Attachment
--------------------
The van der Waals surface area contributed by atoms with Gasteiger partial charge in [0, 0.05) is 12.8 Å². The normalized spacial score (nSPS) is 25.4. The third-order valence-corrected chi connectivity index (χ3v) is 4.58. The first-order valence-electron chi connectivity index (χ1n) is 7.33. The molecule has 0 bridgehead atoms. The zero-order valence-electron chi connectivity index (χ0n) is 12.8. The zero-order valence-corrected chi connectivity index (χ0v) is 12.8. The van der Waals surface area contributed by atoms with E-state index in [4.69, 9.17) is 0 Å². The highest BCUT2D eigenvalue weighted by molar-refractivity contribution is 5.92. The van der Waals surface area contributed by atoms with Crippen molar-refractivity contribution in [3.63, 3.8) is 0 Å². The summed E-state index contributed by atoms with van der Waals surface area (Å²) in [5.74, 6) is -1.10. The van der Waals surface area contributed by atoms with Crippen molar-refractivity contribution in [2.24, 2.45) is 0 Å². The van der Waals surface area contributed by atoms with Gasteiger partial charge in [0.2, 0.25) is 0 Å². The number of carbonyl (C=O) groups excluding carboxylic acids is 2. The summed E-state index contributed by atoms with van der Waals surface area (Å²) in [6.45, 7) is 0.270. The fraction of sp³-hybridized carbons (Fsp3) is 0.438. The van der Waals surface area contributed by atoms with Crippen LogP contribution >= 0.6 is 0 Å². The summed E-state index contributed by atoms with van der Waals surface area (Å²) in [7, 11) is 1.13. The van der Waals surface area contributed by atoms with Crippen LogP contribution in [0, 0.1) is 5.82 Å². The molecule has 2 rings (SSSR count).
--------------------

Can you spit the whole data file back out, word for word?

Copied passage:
The van der Waals surface area contributed by atoms with Gasteiger partial charge in [0, 0.05) is 12.8 Å². The normalized spacial score (nSPS) is 25.4. The third-order valence-corrected chi connectivity index (χ3v) is 4.58. The first-order valence-electron chi connectivity index (χ1n) is 7.33. The molecule has 0 bridgehead atoms. The zero-order valence-electron chi connectivity index (χ0n) is 12.8. The zero-order valence-corrected chi connectivity index (χ0v) is 12.8. The van der Waals surface area contributed by atoms with E-state index in [4.69, 9.17) is 0 Å². The highest BCUT2D eigenvalue weighted by molar-refractivity contribution is 5.92. The van der Waals surface area contributed by atoms with Crippen molar-refractivity contribution in [3.63, 3.8) is 0 Å². The summed E-state index contributed by atoms with van der Waals surface area (Å²) in [5.74, 6) is -1.10. The van der Waals surface area contributed by atoms with Crippen molar-refractivity contribution in [2.24, 2.45) is 0 Å². The van der Waals surface area contributed by atoms with Gasteiger partial charge in [0.2, 0.25) is 0 Å². The number of carbonyl (C=O) groups excluding carboxylic acids is 2. The summed E-state index contributed by atoms with van der Waals surface area (Å²) in [6.45, 7) is 0.270. The fraction of sp³-hybridized carbons (Fsp3) is 0.438. The van der Waals surface area contributed by atoms with Crippen LogP contribution >= 0.6 is 0 Å². The summed E-state index contributed by atoms with van der Waals surface area (Å²) in [7, 11) is 1.13. The van der Waals surface area contributed by atoms with Crippen LogP contribution in [0, 0.1) is 5.82 Å². The molecule has 2 rings (SSSR count).